# Potential Energy between two protons?

Say you have two protons 10nm apart (at rest). If they are released, they naturally tend to accelerate away from each other. But what's the velocity after they are very far apart?

Basically, all the initial potential energy gets converted to kinetic energy. So I equal them to each other like this:

PE = qV = kq^2/.000000010 = 0.5mv^2

q is the charge of the proton, k is the constant, m is the mass (1.66*10^-27), v is the final velocity

When I solved it, the answer I get is around 5.3*10^3 m/s... but the right answer is supposed to be 3.8*10^3

Can someone please tell me what I am doing wrong... just the theory.

Last edited:

kuruman
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When they are very away both protons move with speed v each (this conserves momentum). What is an expression for the kinetic energy of two protons each moving with speed v?

I tried equaling the initial potential energy to mv^2 (with the mass being that of a proton) - and the answer is still wrong

kuruman
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Using mv2 for the kinetic energy is the correct way to go. Show what number you got and how and maybe I will be able to find out what went wrong.

(9*10^9)(1.6*10^-19)^2/.000000010 = (1.66*10^-27)v^2
v = 3725 = which is pretty close to 3.8*10^3 i guess

But I don't understand why I would use the combined mass of both protons in the kinetic energy 1/2mv^2.

The potential energy should equal the kinetic energy of each of the two protons:
PE = 1/2mv^2 + 1/2mv^2 (m is the mass on of one proton)
PE = mv^2

But why do we use the combined mass for m?

kuruman
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(9*10^9)(1.6*10^-19)^2/.000000010 = (1.66*10^-27)v^2
v = 3725 = which is pretty close to 3.8*10^3 i guess

I got 3795 m/s - the difference is probably due to rounding off.

But I don't understand why I would use the combined mass of both protons in the kinetic energy 1/2mv^2.
Anything that moves has kinetic energy. Here we have two protons moving at the same speed. Proton 1 has kinetic energy (1/2)mv2 and proton2 also has kinetic energy (1/2)mv2. Their total kinetic energy is (1/2)mv2 +(1/2)mv2 = 2x(1/2)mv2 = mv2

The potential energy should equal the kinetic energy of each of the two protons:
PE = 1/2mv^2 + 1/2mv^2 (m is the mass on of one proton)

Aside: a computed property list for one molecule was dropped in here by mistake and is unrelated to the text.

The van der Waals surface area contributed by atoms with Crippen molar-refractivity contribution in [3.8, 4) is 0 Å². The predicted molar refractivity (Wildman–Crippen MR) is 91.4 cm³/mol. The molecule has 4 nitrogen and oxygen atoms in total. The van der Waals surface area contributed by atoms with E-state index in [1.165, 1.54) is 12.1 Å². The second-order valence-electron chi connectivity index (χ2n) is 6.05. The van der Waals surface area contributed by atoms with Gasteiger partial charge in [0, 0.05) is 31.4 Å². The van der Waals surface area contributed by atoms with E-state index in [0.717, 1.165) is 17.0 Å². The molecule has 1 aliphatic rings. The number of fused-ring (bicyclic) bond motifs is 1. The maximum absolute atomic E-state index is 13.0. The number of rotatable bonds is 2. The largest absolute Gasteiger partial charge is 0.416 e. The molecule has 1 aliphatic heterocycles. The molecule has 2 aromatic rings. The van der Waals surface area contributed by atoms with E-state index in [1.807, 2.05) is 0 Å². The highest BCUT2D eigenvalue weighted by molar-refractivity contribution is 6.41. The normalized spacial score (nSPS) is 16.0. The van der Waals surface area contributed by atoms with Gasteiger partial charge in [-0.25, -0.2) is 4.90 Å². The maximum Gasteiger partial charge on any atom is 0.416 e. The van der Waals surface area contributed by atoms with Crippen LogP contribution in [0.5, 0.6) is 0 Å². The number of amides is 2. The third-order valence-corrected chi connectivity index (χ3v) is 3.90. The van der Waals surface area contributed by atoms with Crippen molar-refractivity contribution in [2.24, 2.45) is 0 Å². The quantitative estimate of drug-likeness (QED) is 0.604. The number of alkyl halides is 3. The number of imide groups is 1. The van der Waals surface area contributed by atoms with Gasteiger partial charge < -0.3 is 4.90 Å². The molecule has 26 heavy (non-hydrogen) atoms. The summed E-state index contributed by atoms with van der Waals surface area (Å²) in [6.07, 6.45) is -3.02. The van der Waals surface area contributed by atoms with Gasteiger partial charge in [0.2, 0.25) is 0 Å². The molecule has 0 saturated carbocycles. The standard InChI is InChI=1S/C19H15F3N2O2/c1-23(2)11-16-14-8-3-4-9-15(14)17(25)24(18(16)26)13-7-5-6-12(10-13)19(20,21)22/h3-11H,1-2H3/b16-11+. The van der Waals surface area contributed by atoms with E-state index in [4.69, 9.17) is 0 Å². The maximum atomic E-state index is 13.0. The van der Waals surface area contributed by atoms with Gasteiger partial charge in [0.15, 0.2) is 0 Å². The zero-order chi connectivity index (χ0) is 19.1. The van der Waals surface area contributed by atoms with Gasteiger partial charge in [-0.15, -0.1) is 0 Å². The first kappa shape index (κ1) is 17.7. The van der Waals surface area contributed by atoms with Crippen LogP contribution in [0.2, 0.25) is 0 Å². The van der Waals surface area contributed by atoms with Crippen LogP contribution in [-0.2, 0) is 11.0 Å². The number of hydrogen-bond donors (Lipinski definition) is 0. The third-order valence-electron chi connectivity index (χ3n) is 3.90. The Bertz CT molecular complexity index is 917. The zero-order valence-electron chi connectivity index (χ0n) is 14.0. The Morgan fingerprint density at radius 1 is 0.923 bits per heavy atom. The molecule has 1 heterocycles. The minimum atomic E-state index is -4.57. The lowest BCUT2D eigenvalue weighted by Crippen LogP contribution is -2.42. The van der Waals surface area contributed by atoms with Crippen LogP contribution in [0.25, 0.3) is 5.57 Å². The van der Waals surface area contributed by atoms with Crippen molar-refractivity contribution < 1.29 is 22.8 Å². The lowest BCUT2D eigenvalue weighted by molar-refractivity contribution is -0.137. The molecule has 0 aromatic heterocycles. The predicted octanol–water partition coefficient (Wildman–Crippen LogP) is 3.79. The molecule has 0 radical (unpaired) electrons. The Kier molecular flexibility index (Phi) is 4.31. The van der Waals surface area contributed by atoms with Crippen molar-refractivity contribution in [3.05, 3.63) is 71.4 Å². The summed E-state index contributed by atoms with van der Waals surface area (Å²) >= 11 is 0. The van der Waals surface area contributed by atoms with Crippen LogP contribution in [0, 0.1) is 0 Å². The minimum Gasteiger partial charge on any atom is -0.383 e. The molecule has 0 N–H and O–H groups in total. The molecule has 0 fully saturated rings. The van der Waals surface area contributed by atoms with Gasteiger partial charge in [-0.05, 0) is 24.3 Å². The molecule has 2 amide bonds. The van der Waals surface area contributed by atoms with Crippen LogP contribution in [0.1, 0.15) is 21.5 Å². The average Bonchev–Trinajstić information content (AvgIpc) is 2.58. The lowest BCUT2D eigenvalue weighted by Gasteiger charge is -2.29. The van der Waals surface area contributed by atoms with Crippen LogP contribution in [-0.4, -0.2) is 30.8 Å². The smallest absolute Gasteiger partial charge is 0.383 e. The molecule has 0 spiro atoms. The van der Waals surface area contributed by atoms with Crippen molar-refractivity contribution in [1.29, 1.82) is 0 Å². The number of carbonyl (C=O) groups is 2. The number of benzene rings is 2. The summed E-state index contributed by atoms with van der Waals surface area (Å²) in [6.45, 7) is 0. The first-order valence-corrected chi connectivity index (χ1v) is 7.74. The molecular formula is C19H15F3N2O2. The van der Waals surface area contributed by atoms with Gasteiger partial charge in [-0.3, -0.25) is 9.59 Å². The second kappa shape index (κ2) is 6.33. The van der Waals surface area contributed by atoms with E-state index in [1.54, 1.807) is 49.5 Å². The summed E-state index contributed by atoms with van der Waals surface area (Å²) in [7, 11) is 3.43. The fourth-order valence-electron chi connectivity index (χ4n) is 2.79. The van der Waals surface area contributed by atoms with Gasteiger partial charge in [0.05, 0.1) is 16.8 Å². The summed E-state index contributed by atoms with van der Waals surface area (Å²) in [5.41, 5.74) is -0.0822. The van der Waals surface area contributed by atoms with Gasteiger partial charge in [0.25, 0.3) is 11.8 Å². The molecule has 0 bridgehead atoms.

PE = mv^2
You are confused. The potential energy should equal the sum of the kinetic energies of the two protons. That's what
PE = 1/2mv^2 + 1/2mv^2
is saying.
But why do we use the combined mass for m?
That's because the masses are the same and the speeds of the protons are the same because of momentum conservation. If the speeds and masses were not the same, you would have to write

PE = (1/2)m1v12 + (1/2)m2v22.

I understand what you are saying... the initial potential energy should equal the sum of the kinetic energies of each of the two protons... which means..

PE = 1/2mv^2 + 1/2 mv^2 (but each represents one proton, therefore the m should be for one proton... why do we use the mass of both protons for m?)

btw... you are being very helpful... and thanks so much :)

nevermind nevermind - bit of a confusion in the book... now i get it... we were using the single mass only

btw... did you round off to get 3795 m/s - because i didn't do any rounding off

kuruman
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MCATPhys;2724121... said:
PE = 1/2mv^2 + 1/2 mv^2 (but each represents one proton, therefore the m should be for one proton... why do we use the mass of both protons for m?)
I am not sure what you are asking here. In the equation, the symbol "m" stands for "the mass of one proton" and can be replaced with 1.67x10-27 kg.

kuruman
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btw... did you round off to get 3795 m/s - because i didn't do any rounding off
I did the calculation on a spreadsheet and got 3794.733192. I calculated

$$v=\sqrt{\frac{kq^2}{md}}$$

I did the calculation on a spreadsheet and got 3794.733192. I calculated

$$v=\sqrt{\frac{kq^2}{md}}$$

yeah - that looks right... but i'm guessing you meant q^2 in the above equation

haha - u got it